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Sustainable Digital Heritage

What is the problem?

Google CEO Vint Cerf put it as follows during a presentation in 2015:

Digital material including key historical documents could be lost forever because programs to view them will become defunct […]
Ancient civilisations suffered no such problems, because histories written in cuneiform on baked clay tablets, or rolled papyrus scrolls, needed only eyes to read them. To study today’s culture, future scholars would be faced with PDFs, Word documents, and hundreds of other file types that can only be interpreted with dedicated software and sometimes hardware too.

There is hardly any part of society that digitization in one form or another does not have a grip on. From medical science to entertainment, from the automotive industry to communication, from agriculture to legislation; digital techniques, digital information and digital representations of that information are used everywhere. This digitization leads to ever more information. Creating and capturing large amounts of digital information is much easier than it has ever been for information on paper. Digital information is, however, also very vulnerable.

Vulnerability of digital information

Digital files consist of sequences of ones and zeros (010100001011110). The loss of one of those characters, for example due to a malfunction, is enough to render the entire file useless because the information will be unreadable. Digital files are abracadabra without computers and software. They actually only work well with the computer and software on which they were created. When a new computer is introduced, there is a chance that the old files will no longer work. Of course suppliers try to provide facilities for converting files to the new computer, but those conversion tools are still far from perfect and errors are almost inevitable.

Digital preservation pictured by Barbara Sierman

Limited shelf life of information carriers

In addition to the vulnerability of the files themselves, there is the vulnerability of the carriers on which the information is stored. They can fall into disuse (diskettes, floppy disks) or simply break down. Information that is on the internet is also at risk. Everyone knows the infamous “404 – File not found” error message. The information chain is broken when a website is moved or discontinued without providing a removal notice. Online information often does not have a unique location or unique immutable number to which you can refer. This is annoying for all internet users, but disastrous for the scientific community: references in scientific articles can no longer be consulted.

Ensuring sustainable access

Digital preservation is defined as a “series of managed activities necessary to ensure continued access to digital materials for as long as necessary
(from: DPC Handbook). This definition is made up of three parts:

  1. It does not refer to a single action, but to a series of actions and activities which starts with creation and does not stop until the file is no longer needed.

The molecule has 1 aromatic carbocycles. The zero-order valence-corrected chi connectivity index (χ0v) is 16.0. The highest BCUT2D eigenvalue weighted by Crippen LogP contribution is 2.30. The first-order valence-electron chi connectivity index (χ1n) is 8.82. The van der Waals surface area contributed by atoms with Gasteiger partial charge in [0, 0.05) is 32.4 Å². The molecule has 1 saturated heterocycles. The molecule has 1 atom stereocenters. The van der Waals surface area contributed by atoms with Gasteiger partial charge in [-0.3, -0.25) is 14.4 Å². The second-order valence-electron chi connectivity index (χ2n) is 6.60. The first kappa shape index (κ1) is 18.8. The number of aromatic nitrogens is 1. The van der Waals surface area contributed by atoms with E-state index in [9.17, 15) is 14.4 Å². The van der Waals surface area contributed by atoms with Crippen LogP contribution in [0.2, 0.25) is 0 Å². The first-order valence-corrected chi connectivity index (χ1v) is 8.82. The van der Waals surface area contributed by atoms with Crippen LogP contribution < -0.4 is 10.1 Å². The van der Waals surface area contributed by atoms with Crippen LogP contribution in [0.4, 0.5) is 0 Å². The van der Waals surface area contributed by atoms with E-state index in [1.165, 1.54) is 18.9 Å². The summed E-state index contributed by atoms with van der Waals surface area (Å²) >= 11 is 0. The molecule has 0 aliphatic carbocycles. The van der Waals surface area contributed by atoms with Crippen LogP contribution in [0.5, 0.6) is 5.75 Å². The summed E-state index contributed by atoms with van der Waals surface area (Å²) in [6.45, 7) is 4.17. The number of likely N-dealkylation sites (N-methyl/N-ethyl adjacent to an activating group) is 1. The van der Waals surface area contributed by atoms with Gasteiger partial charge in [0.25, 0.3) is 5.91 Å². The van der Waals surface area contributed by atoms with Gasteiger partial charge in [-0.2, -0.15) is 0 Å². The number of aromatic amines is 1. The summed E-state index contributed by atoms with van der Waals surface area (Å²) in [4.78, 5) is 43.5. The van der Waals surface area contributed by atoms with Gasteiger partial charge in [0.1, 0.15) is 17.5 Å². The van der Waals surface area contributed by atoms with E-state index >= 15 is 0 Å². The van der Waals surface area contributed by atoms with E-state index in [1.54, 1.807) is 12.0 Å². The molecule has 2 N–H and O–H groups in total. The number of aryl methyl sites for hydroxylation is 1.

2. It concerns directed activities based on policy and vision.
  3. ‘For as long as necessary’: storing everything forever is not an option, because we cannot control that and it is often not desirable. The motto is to make targeted choices, and to think carefully about what should be available to whom for how long.

 To be able to oversee the long-term consequences, a constant awareness of digital sustainability is needed. This awareness manifests itself, among other things, in the distribution of tasks within the organisation, in the definition of a strategy for sustainable access to your own digital data and in the search for partnerships at a national or international level to promote sustainable data storage. Only when such choices are explicitly made can data be managed sustainably and a long-term approach be guaranteed.

Collaborating on digital preservation

In the Netherlands, efforts have been made in recent years to guarantee sustainable access to digital information, including digital heritage information. Since 2008, these efforts were conducted by institutions collaborating in the Netherlands Coalition for Digital Preservation (NCDD). After a period of close collaboration, the NCDD merged into the Dutch Digital Heritage Network on 1 March 2018.

Below you will find the knowledge and services (available in English) that have been delivered under the Sustainable Digital Heritage work programme (focusing on digital preservation) so far.



Linking knowledge

In the Netherlands and abroad, a great deal of knowledge has been gathered about digital preservation and subtopics within that theme. This is a non-exhaustive selection of these sources of knowledge (in English):


Your additions

Do you know other sources of knowledge that we can add to this overview? Please let us know via info@netwerkdigitaalerfgoed.nl.

More information

For more information, please contact Marcel Ras, domain manager Sustainable Digital Heritage, via marcel.ras@netwerkdigitaalerfgoed.nl or +31 6 14 77 76 71.


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